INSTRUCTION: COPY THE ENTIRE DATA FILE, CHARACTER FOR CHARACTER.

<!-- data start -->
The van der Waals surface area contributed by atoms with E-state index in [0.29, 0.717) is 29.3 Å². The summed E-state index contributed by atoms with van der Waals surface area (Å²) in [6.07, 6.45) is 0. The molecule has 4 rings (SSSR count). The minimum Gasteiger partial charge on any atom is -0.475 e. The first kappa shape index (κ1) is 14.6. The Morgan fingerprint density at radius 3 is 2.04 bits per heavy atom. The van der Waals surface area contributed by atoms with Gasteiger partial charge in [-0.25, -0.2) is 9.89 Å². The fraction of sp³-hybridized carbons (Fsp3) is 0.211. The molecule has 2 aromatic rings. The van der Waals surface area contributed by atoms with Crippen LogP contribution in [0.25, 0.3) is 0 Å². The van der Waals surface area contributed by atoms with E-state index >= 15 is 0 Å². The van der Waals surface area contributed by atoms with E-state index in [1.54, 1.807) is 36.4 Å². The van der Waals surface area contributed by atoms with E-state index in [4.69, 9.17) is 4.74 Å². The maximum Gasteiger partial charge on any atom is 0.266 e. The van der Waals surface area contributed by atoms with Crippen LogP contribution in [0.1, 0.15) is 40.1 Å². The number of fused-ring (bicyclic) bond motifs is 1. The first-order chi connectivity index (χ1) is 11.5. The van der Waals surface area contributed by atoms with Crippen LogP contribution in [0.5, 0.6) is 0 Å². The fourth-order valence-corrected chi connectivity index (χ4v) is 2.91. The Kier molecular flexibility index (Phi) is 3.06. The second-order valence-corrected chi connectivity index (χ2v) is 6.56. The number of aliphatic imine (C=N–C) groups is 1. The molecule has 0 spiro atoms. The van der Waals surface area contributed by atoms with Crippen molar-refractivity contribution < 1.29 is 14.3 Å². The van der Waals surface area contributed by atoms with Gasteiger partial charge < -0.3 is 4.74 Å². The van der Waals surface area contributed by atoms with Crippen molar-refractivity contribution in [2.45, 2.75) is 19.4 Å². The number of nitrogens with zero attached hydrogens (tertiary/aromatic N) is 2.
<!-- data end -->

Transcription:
The van der Waals surface area contributed by atoms with E-state index in [0.29, 0.717) is 29.3 Å². The summed E-state index contributed by atoms with van der Waals surface area (Å²) in [6.07, 6.45) is 0. The molecule has 4 rings (SSSR count). The minimum Gasteiger partial charge on any atom is -0.475 e. The first kappa shape index (κ1) is 14.6. The Morgan fingerprint density at radius 3 is 2.04 bits per heavy atom. The van der Waals surface area contributed by atoms with Gasteiger partial charge in [-0.25, -0.2) is 9.89 Å². The fraction of sp³-hybridized carbons (Fsp3) is 0.211. The molecule has 2 aromatic rings. The van der Waals surface area contributed by atoms with Crippen LogP contribution in [0.25, 0.3) is 0 Å². The van der Waals surface area contributed by atoms with E-state index >= 15 is 0 Å². The van der Waals surface area contributed by atoms with E-state index in [1.54, 1.807) is 36.4 Å². The van der Waals surface area contributed by atoms with E-state index in [4.69, 9.17) is 4.74 Å². The maximum Gasteiger partial charge on any atom is 0.266 e. The van der Waals surface area contributed by atoms with Crippen LogP contribution in [0.1, 0.15) is 40.1 Å². The number of fused-ring (bicyclic) bond motifs is 1. The first-order chi connectivity index (χ1) is 11.5. The van der Waals surface area contributed by atoms with Crippen LogP contribution in [0.5, 0.6) is 0 Å². The fourth-order valence-corrected chi connectivity index (χ4v) is 2.91. The Kier molecular flexibility index (Phi) is 3.06. The second-order valence-corrected chi connectivity index (χ2v) is 6.56. The number of aliphatic imine (C=N–C) groups is 1. The molecule has 0 spiro atoms. The van der Waals surface area contributed by atoms with Crippen molar-refractivity contribution < 1.29 is 14.3 Å². The van der Waals surface area contributed by atoms with Gasteiger partial charge < -0.3 is 4.74 Å². The van der Waals surface area contributed by atoms with Crippen molar-refractivity contribution in [2.45, 2.75) is 19.4 Å². The number of nitrogens with zero attached hydrogens (tertiary/aromatic N) is 2.